Could it be possible that Cobb County residents and officials are determined to stiff-arm the one demographic the rest of the world is coveting right now? Details from a recent Board of Commissioners meeting would suggest that millennials — that generation of well-educated, well-connected income disposers — are persona non grata in the likes of Cobb. According to the Marietta Daily Journal, a barely OTP proposal by Marietta-based Lynwood Development Group is in serious jeopardy because the six-story building would house 280 rental units. Slated for the intersection of Windy Ridge Parkway and Powers Ferry Road, the development would also include 8,000 square feet of retail, and judging by the way the rental units are referred to as "condominiums" in rezoning paperwork, you'd think they'd qualify as nice. Nonetheless, commissioners recently delayed a vote on the land's rezoning because some were hung up on the rental aspect, and the developer's attorney said it's still impossible to gain financing for condos. "Please vote all units for sale and say no to rentals," one nearby resident told commissioners. "Please support us in having neighbors as homeowners who care as deeply as we do about building a home, building a community they can invest in for the long haul."
The developer's attorney assured commissioners that none of the units would be three-bedrooms, and thus would be unlikely to overburden schools. The target market for the "condos," the attorney added, would be millennials, which might have been a bad word choice. One man who lives across the street at Horizon at Wildwood condos spoke in support of the apartments and dropped a D-bomb on his neighbors. "Some seem to discriminate against these millennials and tell them that it's OK to work in (the area), but they've got to go back at night and commute to Buckhead or to Midtown," the resident said, according to the newspaper.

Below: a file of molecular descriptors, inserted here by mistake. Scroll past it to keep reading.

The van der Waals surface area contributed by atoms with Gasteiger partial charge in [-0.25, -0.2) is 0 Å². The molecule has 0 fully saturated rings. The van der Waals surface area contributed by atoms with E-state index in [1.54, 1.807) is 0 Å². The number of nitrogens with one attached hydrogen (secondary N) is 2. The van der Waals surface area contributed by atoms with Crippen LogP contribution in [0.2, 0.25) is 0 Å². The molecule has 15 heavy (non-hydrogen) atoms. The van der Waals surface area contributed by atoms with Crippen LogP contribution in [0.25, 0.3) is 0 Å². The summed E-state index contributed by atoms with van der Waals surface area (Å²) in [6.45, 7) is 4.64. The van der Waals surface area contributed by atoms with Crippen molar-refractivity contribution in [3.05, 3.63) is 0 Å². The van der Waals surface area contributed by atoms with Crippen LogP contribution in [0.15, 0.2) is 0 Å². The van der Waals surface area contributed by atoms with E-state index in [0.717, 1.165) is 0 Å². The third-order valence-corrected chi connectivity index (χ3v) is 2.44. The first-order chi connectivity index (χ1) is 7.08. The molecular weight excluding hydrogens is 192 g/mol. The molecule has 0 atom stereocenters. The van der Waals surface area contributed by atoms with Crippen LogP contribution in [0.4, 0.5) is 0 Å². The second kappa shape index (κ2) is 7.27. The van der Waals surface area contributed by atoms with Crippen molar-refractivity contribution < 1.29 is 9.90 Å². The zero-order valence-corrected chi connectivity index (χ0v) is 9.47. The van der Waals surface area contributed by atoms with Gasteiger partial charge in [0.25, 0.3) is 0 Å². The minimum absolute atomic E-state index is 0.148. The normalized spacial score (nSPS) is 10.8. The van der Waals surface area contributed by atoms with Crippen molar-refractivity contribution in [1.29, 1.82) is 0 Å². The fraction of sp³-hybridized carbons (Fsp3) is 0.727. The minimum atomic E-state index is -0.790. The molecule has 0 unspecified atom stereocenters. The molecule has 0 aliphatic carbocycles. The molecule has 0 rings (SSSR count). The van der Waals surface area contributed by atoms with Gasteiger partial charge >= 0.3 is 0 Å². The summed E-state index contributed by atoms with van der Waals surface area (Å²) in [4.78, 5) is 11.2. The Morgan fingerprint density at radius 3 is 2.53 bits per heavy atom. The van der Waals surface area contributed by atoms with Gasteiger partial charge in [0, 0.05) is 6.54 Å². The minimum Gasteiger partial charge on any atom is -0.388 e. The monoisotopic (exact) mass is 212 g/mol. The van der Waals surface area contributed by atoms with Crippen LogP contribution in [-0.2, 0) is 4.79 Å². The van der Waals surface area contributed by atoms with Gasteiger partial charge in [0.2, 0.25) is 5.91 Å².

At one point, Commissioner Bob Ott, who represents that particular area, said flatly that he would not support the development if it would include rentals — a notion that was backed by Commission Chairman Tim Lee, who's gained infamy for questionable deals involving the departing Atlanta Braves and recent upgrades to his office.
Eventually, commissioners agreed to table their rezoning decision until they could write some stipulations into the deal that would require the developer to flip the apartments to condos after a certain period of time. The county's attorney, however, seemed pessimistic, adding that such arrangements are "difficult to enforce."
· Board delays vote on condo development [Marietta Daily Journal]
· Are Millennials Sorta Responsible for Skyline Monotony? [Curbed Atlanta]